And McLaughlin returns the compliment, summing up this beautiful work: “Gary Husband the pianist has long been overshadowed by Gary Husband the drummer. I can personally testify to it. However, here we have a recording which will probably achieve the reverse of what I just wrote. In addition, he has chosen to base this recording primarily on my own compositions. I am honoured. This is a recording that is full of surprises; and the fact that I have difficulty in recognizing one or two of my own compositions is only one of them! But Gary is no ordinary musician: full of invention and surprises, modulations and inversions of melodic, harmonic and rhythmic content abound.”
While the album is a tribute to McLaughlin’s music, it’s no slavish copy. As arranger and composer Michael Gibbs suggests: “I’m not sure that the word interpretations is the right one for these performances – they go so much further – not even close to what the industry calls covers – so individual are they.”
Gary’s now thirteen-year-long involvement with John McLaughlin (and the band The 4th Dimension) has sat alongside tenures with Billy Cobham (most recently in Cobham’s Spectrum 40 band), regular projects with Hamburg’s NDR Big Band, further touring or recording commitments with artists such as Lenny White, Didier Lockwood, Joachim Kuhn and Enrico Rava, in addition to activity in the legendary ground-breaking over three-decades-long association he shared with the late Allan Holdsworth. But despite these fruitful encounters, it’s with this personal and rewarding project that we are placed directly in touch with just how significantly – as an arranger, composer and multi-instrumentalist – Gary Husband has evolved. Of this – the second of his two “Interpretations Of” piano albums – he says “I’m proudest, to date, of this album … actually of both these works.”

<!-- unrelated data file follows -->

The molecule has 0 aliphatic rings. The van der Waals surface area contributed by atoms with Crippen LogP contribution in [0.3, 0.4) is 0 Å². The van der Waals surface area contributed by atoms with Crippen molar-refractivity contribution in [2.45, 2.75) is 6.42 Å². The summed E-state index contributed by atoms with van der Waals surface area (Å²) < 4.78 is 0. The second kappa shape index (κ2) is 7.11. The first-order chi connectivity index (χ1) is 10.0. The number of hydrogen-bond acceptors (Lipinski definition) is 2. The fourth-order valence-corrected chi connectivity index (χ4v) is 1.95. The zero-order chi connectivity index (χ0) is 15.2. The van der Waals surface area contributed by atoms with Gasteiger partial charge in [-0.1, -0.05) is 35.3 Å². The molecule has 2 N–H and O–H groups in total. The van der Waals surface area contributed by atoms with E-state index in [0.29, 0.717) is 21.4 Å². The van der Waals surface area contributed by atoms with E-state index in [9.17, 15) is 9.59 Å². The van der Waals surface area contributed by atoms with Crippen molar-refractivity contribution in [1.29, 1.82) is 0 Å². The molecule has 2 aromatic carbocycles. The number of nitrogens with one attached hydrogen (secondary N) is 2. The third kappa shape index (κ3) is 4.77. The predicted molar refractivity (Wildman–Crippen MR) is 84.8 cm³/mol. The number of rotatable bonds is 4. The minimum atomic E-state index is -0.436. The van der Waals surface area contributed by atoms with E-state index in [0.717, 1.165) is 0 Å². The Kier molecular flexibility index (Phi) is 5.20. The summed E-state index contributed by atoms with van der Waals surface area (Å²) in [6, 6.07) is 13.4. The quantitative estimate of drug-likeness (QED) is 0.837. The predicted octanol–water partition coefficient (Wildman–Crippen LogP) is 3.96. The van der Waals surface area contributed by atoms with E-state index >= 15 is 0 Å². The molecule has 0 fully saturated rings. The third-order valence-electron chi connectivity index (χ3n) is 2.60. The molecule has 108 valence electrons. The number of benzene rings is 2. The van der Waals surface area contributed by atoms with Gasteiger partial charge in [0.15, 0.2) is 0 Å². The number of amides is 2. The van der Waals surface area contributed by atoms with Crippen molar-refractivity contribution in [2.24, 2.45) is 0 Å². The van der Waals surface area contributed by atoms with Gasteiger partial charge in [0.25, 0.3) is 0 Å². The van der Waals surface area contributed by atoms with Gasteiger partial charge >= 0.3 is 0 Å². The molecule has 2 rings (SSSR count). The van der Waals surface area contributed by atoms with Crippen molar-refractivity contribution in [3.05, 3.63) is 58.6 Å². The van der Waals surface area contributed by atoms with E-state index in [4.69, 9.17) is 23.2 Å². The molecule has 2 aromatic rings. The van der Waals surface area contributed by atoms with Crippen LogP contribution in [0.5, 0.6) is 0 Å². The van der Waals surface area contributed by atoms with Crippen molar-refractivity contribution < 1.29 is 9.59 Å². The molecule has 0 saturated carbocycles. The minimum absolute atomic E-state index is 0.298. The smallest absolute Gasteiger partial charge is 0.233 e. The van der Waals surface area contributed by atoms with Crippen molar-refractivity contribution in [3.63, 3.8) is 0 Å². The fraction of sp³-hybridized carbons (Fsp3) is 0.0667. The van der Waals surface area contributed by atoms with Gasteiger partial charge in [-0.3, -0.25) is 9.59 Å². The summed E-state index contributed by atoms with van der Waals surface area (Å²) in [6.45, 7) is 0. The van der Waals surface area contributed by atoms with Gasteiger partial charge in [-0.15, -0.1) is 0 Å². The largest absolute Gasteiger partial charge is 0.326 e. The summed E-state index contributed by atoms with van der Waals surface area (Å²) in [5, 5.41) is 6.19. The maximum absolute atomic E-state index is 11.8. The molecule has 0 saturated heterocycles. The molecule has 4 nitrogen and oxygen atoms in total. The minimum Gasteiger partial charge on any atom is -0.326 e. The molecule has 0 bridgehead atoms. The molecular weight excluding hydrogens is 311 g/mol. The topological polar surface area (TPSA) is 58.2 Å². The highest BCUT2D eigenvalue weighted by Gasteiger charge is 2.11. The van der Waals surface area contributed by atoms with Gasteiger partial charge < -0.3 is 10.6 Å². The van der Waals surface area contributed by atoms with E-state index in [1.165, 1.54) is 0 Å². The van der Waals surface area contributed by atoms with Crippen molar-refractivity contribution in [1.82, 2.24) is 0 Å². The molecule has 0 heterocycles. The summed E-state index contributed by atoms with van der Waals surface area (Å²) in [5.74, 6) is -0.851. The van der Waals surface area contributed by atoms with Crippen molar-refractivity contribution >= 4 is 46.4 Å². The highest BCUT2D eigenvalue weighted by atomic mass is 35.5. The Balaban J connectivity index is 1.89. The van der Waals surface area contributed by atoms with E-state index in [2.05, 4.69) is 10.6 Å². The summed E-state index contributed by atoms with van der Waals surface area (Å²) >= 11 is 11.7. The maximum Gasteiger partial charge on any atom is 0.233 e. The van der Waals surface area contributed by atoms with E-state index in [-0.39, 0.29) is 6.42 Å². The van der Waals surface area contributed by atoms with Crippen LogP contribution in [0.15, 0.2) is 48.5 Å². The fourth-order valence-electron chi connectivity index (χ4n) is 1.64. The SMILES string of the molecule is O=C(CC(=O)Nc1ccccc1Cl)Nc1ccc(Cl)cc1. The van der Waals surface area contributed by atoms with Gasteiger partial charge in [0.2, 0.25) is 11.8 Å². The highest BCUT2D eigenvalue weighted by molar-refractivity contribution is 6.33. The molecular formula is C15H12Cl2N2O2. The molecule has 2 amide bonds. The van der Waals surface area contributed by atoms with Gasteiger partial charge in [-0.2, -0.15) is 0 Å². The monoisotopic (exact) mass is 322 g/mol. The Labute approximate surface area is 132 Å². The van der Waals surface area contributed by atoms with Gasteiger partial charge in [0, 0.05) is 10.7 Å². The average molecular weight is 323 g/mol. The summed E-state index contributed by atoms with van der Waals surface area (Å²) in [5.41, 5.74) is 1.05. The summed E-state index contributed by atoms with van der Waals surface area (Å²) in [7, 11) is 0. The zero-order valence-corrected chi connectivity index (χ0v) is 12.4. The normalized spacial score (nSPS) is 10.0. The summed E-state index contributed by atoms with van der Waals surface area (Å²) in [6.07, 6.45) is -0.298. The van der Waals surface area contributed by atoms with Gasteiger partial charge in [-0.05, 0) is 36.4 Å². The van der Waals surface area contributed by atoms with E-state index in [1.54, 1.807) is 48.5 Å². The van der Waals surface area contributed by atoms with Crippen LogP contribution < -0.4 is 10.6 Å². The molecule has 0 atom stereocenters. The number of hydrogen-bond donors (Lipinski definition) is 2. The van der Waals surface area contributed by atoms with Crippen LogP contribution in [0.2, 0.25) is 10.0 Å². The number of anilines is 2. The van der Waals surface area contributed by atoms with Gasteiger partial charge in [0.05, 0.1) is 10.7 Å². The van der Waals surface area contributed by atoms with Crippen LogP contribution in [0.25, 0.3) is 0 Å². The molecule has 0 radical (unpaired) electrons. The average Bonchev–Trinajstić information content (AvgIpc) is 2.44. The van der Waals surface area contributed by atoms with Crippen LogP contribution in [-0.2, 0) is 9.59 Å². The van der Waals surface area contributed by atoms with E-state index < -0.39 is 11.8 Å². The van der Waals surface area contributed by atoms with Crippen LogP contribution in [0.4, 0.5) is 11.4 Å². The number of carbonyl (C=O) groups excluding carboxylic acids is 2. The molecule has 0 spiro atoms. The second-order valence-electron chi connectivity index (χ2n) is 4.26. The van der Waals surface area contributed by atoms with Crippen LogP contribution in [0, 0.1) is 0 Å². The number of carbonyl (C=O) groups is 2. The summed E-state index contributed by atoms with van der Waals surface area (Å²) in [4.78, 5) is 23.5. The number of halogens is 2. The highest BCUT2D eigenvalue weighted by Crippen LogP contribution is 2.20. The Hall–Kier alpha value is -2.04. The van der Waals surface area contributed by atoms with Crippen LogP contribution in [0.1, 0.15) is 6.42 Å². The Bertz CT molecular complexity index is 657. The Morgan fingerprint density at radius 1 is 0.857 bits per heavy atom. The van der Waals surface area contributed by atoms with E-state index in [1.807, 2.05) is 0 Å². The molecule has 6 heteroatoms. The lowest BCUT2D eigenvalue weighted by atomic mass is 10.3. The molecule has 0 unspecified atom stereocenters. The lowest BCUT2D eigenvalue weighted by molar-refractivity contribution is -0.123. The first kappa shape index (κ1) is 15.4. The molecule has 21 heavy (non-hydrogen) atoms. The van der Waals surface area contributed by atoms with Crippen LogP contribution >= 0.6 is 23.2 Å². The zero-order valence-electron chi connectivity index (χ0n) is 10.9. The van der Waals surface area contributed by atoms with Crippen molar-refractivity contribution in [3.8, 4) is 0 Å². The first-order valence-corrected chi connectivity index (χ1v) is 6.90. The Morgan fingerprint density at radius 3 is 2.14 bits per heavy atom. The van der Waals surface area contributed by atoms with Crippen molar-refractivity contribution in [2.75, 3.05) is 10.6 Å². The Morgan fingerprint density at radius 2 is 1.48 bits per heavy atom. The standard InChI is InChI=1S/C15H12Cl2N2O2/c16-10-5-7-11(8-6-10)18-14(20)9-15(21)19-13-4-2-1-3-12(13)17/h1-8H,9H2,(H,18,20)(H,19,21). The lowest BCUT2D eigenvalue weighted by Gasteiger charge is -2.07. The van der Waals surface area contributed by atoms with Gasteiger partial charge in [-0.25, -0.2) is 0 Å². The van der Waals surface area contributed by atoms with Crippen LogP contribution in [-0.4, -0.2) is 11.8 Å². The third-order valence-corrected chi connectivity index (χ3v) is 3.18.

GARY HUSBAND performing with SOFT MACHINE in 2018
JULY 28 – Tokyo, Japan (Billboard Live) – 2 show (piano/keyboards)
JULY 29 – Tokyo, Japan (Billboard Live) – 2 show (piano/keyboards)
JULY 31 – Osaka, Japan (Billboard Live) – 2 show (piano/keyboards)
OCTOBER 16, Tue – Toronto, ON (Mod Club) – (drums)
OCTOBER 17, Wed – Buffalo, NY (The Tralf) – (drums)
OCTOBER 18, Thu – Cleveland, OH (Beachland Music Hall) – (drums)
OCTOBER 19, Fri – Indianapolis, IN (Irving Theater) – (drums)
OCTOBER 21, Sun – Chicago (Reggie’s, Progtober Fest) – (drums)
OCTOBER 22, Mon – Milwaukee, WI (Shank Hall) – (drums)
OCTOBER 23, Tue – St. Paul, MN (The Turf) – (drums)
Indonesian guitar legend of Balinese ethnic heritage and balinese Hindu faith – Dewa Budjana – marks his initial Favored Nations release in grandiose style, offering his most ambitious album to date, “Zentuary.” Supported by an all-star cast of enormous proportions – including jazz drums (and occasional pianist) legend, Jack DeJohnette (Miles Davis; over forty years on the ECM label), the iconic progressive bass and stickman, Tony Levin (Peter Gabriel; King Crimson; Stick Men), and the extraordinary superstar sideman talents of Britain’s Gary Husband (Allan Holdsworth; John McLaughlin; Billy Cobham; Jack Bruce) – Budjana offers a profusion of cross-cultural delicacies which tease, cajole, enthrall and, ultimately, satisfy listeners. Special guests include guitarist Guthrie Govan (The Aristocrats; Steven Wilson; GPS), Tim Garland (Chick Corea; Bill Bruford), Danny Markovich (Marbin), Czech Symphony Orchestra and Indonesian flutist/vocalist Saat Syah and Indonesian singers Ubiet and Risa Saraswati.